3. Open your mouth – No Ha Ha Ha

Be sweet but hold that sugar. WHO also recommends limiting intake of free sugars to less than 10 percent of total energy intake – as part of a healthy diet.  This is again where one needs to observe those biscuits and seemingly-harmless condiments and side-food items that are not easy to spot. One may be consuming far more sugar than one ought to and may never realise it unless every pinch of sugar is carefully observed.

4. Pass the Salt - Ahead

It is high time that we realize that salt is just a taste-enhancer and a prop to support us with key minerals – but only in moderation. Salt should be around less than 5 g per day (equivalent to sodium intake of less than 2 g per day) if one needs to take care of hypertension, stroke and heart diseases.

But today’s processed foods are bristling with energy, fats, free sugars and salt/sodium. We need to wake up to the benefits of a healthy diet. That’s not tucked into sugar, fat and salt for sure. It is somewhere else.

5. Pick whole stuff. Eat Food. Don’t Drink/Swallow it.

Let us try to go back to what our forefathers did. We may, thanks to humanity’s progress, not need to hunt for fruits and cereals but we can at least start eating them more and in a proper manner. There should be enough fruit, vegetables, other dietary fibre, millets, whole grains, legumes (lentils and beans), nuts etc. on our plate. Go for unprocessed maize, millet, oats, wheat etc. and fruits instead of stuff that comes out of assembly lines.

6. Have fun in the kitchen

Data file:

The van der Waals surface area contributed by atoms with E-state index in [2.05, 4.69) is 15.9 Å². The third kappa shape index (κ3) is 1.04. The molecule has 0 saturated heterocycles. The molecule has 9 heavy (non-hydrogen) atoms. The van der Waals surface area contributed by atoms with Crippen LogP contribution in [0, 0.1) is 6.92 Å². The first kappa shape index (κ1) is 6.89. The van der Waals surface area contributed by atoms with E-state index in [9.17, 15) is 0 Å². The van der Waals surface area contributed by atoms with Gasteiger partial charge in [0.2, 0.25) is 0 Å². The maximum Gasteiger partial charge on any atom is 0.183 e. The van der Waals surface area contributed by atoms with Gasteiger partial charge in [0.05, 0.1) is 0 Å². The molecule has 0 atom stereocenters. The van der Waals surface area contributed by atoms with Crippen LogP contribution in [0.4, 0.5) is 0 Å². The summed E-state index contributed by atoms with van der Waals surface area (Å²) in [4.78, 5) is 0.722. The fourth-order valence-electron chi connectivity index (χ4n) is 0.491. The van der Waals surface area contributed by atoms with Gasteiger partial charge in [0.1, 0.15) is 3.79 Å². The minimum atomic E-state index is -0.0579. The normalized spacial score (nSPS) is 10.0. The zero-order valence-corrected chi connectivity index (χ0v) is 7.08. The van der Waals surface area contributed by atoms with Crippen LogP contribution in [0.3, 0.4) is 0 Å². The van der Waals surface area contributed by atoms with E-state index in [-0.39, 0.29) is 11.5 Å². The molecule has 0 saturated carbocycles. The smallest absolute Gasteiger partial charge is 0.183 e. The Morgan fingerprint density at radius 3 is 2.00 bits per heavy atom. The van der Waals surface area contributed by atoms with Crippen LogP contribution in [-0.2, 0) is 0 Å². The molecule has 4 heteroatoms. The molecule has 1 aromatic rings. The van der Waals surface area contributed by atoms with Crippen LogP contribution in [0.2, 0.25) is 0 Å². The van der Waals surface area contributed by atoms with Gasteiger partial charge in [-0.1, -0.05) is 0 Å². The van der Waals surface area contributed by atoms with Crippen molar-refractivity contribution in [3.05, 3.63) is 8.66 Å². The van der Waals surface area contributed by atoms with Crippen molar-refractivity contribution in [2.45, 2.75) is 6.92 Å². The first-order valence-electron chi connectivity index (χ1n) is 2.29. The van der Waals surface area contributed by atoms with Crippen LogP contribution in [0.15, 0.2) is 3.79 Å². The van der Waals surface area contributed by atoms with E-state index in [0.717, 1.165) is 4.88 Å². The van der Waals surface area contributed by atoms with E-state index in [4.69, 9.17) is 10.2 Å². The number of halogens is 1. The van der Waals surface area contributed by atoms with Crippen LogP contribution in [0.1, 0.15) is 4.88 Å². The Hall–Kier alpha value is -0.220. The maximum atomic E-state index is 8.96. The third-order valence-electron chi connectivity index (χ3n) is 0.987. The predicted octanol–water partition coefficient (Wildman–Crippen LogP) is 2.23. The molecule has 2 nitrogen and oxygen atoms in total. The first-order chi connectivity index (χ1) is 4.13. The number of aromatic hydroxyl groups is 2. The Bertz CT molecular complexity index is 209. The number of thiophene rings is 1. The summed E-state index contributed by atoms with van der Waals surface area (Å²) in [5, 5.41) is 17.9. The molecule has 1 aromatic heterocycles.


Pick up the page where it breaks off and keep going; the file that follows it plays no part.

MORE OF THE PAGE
Visit it once in a while and not in a hurry. Do not dash for the next meal. Let us use our fingers to steam or boil food instead of frying it in oil and swiping right on that food app. Picking groceries with some patience, and with our own hands is more rewarding than going it in haste or outsourcing it. Eating as per one’s body type and attention to choices is going to change one’s health drastically. If one wants to cut down on dairy-food or use lean meat or choose organic-sauces, then the shopping has to be more discreet and planned than it was till now.

In short, a balanced, responsible and conscious diet is not that hard to achieve. Including all essential nutrients is not some elaborate mathematics. It is simple. Once some basic habits seep into our daily schedules and diligence, we can be sure that we are taking adequate protein, carbohydrates, fat, micro-nutrients (vitamins and minerals) and even sugar or salt. But only as much as is needed. Just add a bit of that time factor now.

7. Sense and Time – Two Sauces for Good Food

Let us remember the five major food-groups - fruits and vegetables, cereals and pulses, meat and dairy products and fats and oils. Do remember that we need to consume them at the right hour and in the right portions.

Let us ditch those breads, biscuits, milled polished rice and refined wheat flour. Let us pick better carbs and good proteins (eggs and egg whites, yoghurt, milk and sprouts) but also remind ourselves to eat them in the morning and reduce portions during evening hours. Eating brown rice and millets give a higher nutritive value but it is better to have them for breakfast or lunch. As per the NIN, 30 grams of cereals and millets along with 100 grams of starchy vegetables is a good meal. WHO also noted that eating at least 400 g, or five portions, of fruit and vegetables per day, can curtail the risk of NCDs (Non-Communicable Diseases) and ensure an adequate daily intake of dietary fibre.

As to those pre-packaged snacks, doughnuts, cakes, pies, cookies, biscuits, sauces and wafers, we can always accommodate them on a cheat-day.

Let us take charge of our lives. So that when 2029 arrives, we are ready to greet it happily and healthily.